Click here to learn more about residency training at Swedish Covenant Hospital.

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Your compassion will transform lives this holiday season

 

Creating art has always been an important part of Sonia Torres’ life. Knitting and crocheting brings her peace, tranquility and joy. When she was diagnosed with cancer in December 2013, this artistic outlet allowed her to focus on her recovery. Because of the difference art has made in her life, Sonia now attends weekly art activity groups at Swedish Covenant Hospital’s cancer center to help others through their journey.

You can make a difference in the well-being of a patient by donating to support programs that heal the body, mind, and soul.

Diagnosis of a chronic disease or serious illness can often cause sadness or depression. It can affect the patient, friends and family. To help during these difficult times, Swedish Covenant Hospital offers holistic services, including art groups, pastoral care and social and support groups. Thousands of patients accessed these services last year.

These ancillary services aren’t reimbursed by insurance. We can only provide them because of the generosity of donors. With the recent state budget cuts, we need your help now more than ever. Your support gives us the resources we need to bring these programs to patients free of charge.

We see the difference these programs make in the lives of our patients every day. Recently we invited jazz musicians to perform on one of our inpatient units. One of our patients arrived 15 minutes early because he was so looking forward to the performance. He was talking with staff about the performance and joking about with whom he would to dance. Shortly into the performance, two visitors arrived – a man wheeling a woman in a wheelchair. It was the patient’s family! The man wheeled the woman next to our patient, and they held hands. This moment provided a little bit of light into the healing process and brightened the patient’s outlook.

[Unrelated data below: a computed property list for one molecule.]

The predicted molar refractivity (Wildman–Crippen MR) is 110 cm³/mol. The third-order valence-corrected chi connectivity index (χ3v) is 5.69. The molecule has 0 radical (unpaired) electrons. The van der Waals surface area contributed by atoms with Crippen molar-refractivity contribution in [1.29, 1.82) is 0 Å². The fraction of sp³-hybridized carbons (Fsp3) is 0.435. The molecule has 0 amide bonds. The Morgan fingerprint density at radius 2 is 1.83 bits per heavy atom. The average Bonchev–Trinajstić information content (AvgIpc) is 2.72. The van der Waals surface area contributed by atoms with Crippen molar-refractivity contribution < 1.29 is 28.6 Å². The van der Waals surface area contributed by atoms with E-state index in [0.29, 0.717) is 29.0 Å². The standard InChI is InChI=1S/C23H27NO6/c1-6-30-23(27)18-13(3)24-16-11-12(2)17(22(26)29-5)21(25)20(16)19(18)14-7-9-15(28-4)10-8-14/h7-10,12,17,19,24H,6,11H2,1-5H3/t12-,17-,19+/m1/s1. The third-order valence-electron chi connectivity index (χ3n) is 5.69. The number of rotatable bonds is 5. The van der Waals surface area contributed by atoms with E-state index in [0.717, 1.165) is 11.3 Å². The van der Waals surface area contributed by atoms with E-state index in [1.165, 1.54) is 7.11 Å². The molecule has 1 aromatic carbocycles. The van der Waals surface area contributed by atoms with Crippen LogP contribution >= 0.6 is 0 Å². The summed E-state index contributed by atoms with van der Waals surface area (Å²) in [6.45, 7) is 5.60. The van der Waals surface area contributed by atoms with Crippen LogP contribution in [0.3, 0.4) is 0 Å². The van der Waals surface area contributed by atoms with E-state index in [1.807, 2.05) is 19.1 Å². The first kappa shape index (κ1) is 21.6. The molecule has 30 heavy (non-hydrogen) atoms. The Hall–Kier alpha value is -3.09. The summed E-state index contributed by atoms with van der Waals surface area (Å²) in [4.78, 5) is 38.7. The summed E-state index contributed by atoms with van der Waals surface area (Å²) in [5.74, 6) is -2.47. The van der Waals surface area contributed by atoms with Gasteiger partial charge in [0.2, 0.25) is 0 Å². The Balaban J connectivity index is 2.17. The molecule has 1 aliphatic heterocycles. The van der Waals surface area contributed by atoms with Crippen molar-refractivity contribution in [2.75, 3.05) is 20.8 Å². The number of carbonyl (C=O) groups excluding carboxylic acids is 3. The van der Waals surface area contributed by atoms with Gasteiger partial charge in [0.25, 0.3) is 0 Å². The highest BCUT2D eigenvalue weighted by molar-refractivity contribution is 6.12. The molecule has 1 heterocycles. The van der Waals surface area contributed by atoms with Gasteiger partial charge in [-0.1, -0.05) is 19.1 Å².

Please consider making a gift today. Your donation of:

  • $250 will provide transitional care after a hospital stay
  • $100 will cover instruction and supplies for one art group session
  • $50 will provide one educational support group for new moms

 

Thank you, in advance, for supporting holistic care at Swedish Covenant Hospital. Your compassion will transform lives.

Donate Now

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Women’s Health Awareness Council discusses violence against women

 

Thanks to all who attended our third meeting of the Women’s Health Awareness Council: Violence Against Women: Exploring Health Care’s Role in Serving Victims of Human Trafficking, Domestic Violence & Sexual Assault. 

During the lunch on October 30 at Swedish Covenant Hospital in Chicago, council members discussed the need to combine efforts to tackle violence against women in Chicago, and more globally.

Violence against women is a global epidemic that affects women of every age, culture and socioeconomic status. According to the National Coalition Against Domestic Violence, one in every four women will experience domestic violence in her lifetime.